Anorexia and the Holiness of Saint Catherine of Siena

Anorexia and the Holiness of Saint Catherine of Siena

By Mario Reda and Giuseppe Sacco

Journal of Criminal Justice and Popular Culture, Vol.8:1 (2001)

Introduction: In the medieval period, the control, renunciation, and torture of the body were understood not so much as a rejection of the physical, but as a way of achieving the divine. Gradually, the manifestations of this renunciation of the body came to apply peculiarly to women, for whom this state may be defined as “holy anorexia,” identified by the following features.

The Female Body as an Expression of Sexuality. The body of the woman was seen as an expression of sexuality, curvaceous with prominent breasts, and was thought to be the product of the woman herself, whereas the male body was formed by God. This supposition was confirmed by the extremely changeable nature of the female body, particularly in terms of control. Thus, the female easily slipped into a trance, into levitation, into catatonic states, leading rapidly to asceticism or anorexia. She displayed spontaneous lactation and bleeding, manifestations that sometimes were accompanied by stigmata. Indeed, at least fifteen medieval saints bled at the moment they received the Eucharist. In contrast, of saints in other periods of history, only Padre Pio and San Francesco displayed stigmata that were preserved on their bodies after death. If we are to consider specifically anorexia as a characteristic of sanctity, we must examine the periods of 1200 and the end of 1500 when Theresa of Avila (a Spanish saint who joined with a mystic force and spirit to reform Catholicism, resulting in the reinvigoration of all religious orders) began frequently to use twigs of olives to induce vomiting and completely empty her stomach. In this way she was able to truly take into herself the Host, which became her unique source of sustenance. From an investigation of the conduct of 170 Italian medieval saints by Rudolph Bell, fully one half of them exhibited symptoms of anorexia.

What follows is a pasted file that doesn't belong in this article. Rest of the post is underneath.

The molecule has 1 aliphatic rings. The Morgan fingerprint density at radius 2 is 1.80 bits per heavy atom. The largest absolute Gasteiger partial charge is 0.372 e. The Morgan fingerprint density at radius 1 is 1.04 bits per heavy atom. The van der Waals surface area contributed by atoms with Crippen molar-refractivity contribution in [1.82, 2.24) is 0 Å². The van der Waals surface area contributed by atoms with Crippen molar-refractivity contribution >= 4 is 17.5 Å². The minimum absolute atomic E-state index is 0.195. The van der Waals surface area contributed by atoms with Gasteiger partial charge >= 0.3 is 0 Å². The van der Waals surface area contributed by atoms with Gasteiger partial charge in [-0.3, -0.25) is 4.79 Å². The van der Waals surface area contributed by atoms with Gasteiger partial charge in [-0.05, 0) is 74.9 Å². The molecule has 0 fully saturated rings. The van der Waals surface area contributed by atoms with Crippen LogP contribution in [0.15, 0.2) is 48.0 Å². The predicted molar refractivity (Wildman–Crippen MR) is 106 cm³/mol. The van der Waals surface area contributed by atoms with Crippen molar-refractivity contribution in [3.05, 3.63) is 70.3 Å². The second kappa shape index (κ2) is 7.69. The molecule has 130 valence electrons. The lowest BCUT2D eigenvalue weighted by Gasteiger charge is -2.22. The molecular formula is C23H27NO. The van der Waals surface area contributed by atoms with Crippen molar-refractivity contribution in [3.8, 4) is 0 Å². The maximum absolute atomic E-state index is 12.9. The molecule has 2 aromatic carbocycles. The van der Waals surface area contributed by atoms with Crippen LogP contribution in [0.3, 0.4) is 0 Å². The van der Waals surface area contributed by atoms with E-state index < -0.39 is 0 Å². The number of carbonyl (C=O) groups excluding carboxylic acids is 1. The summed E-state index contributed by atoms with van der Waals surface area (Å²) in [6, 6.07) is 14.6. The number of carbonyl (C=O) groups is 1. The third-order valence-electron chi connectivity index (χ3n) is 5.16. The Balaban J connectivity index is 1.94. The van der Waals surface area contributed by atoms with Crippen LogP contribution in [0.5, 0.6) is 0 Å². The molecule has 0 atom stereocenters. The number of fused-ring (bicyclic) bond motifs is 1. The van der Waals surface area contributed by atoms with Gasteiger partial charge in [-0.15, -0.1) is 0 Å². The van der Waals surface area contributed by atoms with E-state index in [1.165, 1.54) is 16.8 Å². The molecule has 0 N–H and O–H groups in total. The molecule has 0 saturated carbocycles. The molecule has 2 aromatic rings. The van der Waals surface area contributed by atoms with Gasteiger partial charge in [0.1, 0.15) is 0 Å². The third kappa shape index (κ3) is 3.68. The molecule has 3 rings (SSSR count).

The Emotions of Women. Also, the lifestyles and emotional expressions of women have been assessed. The emotions were considered by medieval saints as mystical experiences, deriving from a meeting with God. Margaret of Faenza, Angela of Foligno, and Margaret of Oingt were likened to a slender bush with five branches representing the five senses, which were able to bloom only in a brook (representing Christ), bringing to life their feelings of sensation, including the awakening of sexuality.

Bodily Manifestations as Affirmation of Mystico-Religious Rules. Anorexia and other manifestations of the body provided the medieval woman a unique opportunity to affirm the true power of mystico-religious rules. A woman was destined to get married with whomever was designated according to family origin; otherwise, she entered a convent closed to the outside. In the latter case, however, the medieval woman was not allowed to study or acquire clerical power nor to speak in public or to preach. However, the complete renunciation of the body made it possible for a woman to foster, express, and experience her sensations and desires as manifestations of faith and religious expression. “Holy anorexia” was a confirmation of the role of mystical power, providing the woman with a way to convincingly affirm her sanctity to her confessors in whom she placed her trust and gave her charge. In fact, she placed her trust in her confessors in the same way that trust was placed in the family, which guaranteed in return to nurture her. Anorexia, together with flagellation and other bodily suffering, became the way for a woman to achieve holiness. Her body became the symbol of lust, of weakness, and irrationality.

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